Mombasa Breaks Ground with First-Ever Road Safety Report

Partners for the collaboration in developing this report. Road safety holds a paramount position in Mombasa’s agenda, and their unwavering support propels us to implement data-driven measures to safeguard all road users in Mombasa, with a focus on vulnerable road users”, the Governor said.

Globally road traffic injuries account for more than 1.3 million deaths and is the main cause of death for those between the ages of 5 and 29 years. Over 90% of fatalities occur in low- and middle-income countries. In Kenya, road traffic deaths and serious injuries are estimated to cost USD 6.3 million — about 9.1% of gross domestic product.

The BIGRS Initiative Coordinator in Mombasa, Mr. Vipul Patel, stated that the report underscores a sobering reality and emphasized the urgent need for all stakeholders, both at the local and national levels, to come together and implement interventions that would help save lives.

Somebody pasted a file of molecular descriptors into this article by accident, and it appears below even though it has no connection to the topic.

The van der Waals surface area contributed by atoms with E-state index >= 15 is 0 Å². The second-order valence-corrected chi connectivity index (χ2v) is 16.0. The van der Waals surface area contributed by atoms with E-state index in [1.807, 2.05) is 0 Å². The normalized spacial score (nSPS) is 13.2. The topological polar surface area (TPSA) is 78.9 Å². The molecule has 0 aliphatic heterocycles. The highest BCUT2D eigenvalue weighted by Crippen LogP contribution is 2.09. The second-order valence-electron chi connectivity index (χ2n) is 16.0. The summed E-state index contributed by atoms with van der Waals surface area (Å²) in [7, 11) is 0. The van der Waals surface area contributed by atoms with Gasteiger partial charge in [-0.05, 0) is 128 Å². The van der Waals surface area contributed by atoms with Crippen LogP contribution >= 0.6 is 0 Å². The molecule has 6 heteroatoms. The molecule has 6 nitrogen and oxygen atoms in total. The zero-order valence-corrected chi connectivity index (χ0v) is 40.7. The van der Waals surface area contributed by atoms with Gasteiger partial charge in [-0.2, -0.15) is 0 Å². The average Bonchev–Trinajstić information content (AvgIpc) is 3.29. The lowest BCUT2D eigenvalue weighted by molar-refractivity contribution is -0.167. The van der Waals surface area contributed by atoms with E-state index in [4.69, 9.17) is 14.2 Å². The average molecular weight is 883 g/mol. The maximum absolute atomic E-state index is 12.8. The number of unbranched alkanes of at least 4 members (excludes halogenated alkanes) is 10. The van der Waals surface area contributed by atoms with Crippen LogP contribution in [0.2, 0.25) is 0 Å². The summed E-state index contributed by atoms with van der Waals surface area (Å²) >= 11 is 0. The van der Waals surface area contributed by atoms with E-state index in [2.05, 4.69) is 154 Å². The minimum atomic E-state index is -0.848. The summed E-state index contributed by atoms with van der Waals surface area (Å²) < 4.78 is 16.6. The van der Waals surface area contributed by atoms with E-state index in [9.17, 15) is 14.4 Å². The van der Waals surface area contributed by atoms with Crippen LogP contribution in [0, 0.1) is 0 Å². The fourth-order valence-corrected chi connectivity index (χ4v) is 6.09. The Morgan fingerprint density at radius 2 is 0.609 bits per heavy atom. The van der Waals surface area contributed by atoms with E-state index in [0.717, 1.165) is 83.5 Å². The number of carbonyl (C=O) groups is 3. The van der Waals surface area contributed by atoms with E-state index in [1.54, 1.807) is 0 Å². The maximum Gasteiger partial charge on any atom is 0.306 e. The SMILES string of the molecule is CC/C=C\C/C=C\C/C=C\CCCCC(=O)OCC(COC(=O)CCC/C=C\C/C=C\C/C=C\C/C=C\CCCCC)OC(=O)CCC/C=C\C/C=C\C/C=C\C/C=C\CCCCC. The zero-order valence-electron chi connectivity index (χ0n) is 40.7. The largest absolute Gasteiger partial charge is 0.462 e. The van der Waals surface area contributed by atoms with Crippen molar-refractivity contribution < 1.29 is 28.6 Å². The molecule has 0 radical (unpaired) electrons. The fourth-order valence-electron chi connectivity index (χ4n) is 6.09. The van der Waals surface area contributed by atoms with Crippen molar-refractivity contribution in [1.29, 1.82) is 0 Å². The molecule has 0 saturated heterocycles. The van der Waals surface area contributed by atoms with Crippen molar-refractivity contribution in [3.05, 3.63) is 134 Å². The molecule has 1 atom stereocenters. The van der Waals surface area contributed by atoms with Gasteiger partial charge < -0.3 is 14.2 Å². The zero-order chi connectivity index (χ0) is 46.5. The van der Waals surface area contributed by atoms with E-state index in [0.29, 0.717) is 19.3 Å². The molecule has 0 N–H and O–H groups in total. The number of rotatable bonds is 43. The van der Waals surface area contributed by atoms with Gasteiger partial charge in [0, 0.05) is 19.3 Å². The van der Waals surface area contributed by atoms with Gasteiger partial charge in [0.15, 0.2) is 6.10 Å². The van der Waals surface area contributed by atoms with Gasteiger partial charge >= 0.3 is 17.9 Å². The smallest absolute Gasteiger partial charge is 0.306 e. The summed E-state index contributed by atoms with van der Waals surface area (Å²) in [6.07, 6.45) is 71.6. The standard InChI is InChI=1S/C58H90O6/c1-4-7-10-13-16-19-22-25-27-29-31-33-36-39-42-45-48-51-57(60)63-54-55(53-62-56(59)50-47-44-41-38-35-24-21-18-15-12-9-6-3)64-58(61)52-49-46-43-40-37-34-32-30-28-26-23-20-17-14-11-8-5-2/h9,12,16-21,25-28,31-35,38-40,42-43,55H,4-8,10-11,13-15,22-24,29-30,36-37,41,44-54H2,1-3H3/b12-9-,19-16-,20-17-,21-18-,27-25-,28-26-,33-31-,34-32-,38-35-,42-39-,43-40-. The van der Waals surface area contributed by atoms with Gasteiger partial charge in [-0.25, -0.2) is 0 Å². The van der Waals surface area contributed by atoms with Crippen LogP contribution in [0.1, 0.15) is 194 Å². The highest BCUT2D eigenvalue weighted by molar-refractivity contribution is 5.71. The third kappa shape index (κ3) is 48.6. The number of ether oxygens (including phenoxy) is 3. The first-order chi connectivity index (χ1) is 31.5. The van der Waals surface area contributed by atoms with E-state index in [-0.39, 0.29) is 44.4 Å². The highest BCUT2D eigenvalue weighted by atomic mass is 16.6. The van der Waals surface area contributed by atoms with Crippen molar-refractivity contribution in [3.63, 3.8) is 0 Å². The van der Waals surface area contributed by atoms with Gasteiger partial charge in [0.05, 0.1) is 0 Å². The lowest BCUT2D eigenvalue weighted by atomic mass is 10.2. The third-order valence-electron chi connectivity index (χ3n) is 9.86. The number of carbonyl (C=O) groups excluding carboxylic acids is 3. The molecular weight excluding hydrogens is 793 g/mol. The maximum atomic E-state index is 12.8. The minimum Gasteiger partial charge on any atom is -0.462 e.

“The burden of road traffic crashes poses a serious health, social and economic problem in Mombasa — especially since a majority of those who die are young and economically active.” Mr. Patel added.

Mombasa Road Injury Surveillance Coordinator, Selina Kwamini, expressed her gratitude to the Kenya traffic police for their support and collaboration in providing access to crash records used in the report.

The report also highlights behavioural risk factors for road injury in Mombasa. The findings show a 27% prevalence of speeding with sports utility vehicles (SUVs) topping the list of vehicles observed speeding over the posted limit. Correct helmet use was at 26% for drivers and 2% for passengers.

Speaking at the event, the Regional Technical Advisor for Africa on Road Injury Surveillance at Vital Strategies (coordinating partner for BIGRS), Dr Raphael Awuah, said “the report’s findings highlight the need to prioritize the safety of pedestrians, two- and three-wheelers and cyclists in Mombasa”. He further noted, that “findings on the most vulnerable groups, risk periods and high-risk locations should inform police enforcement, behaviour change communication and engineering interventions to reduce the number of road traffic deaths and injuries in the county.”

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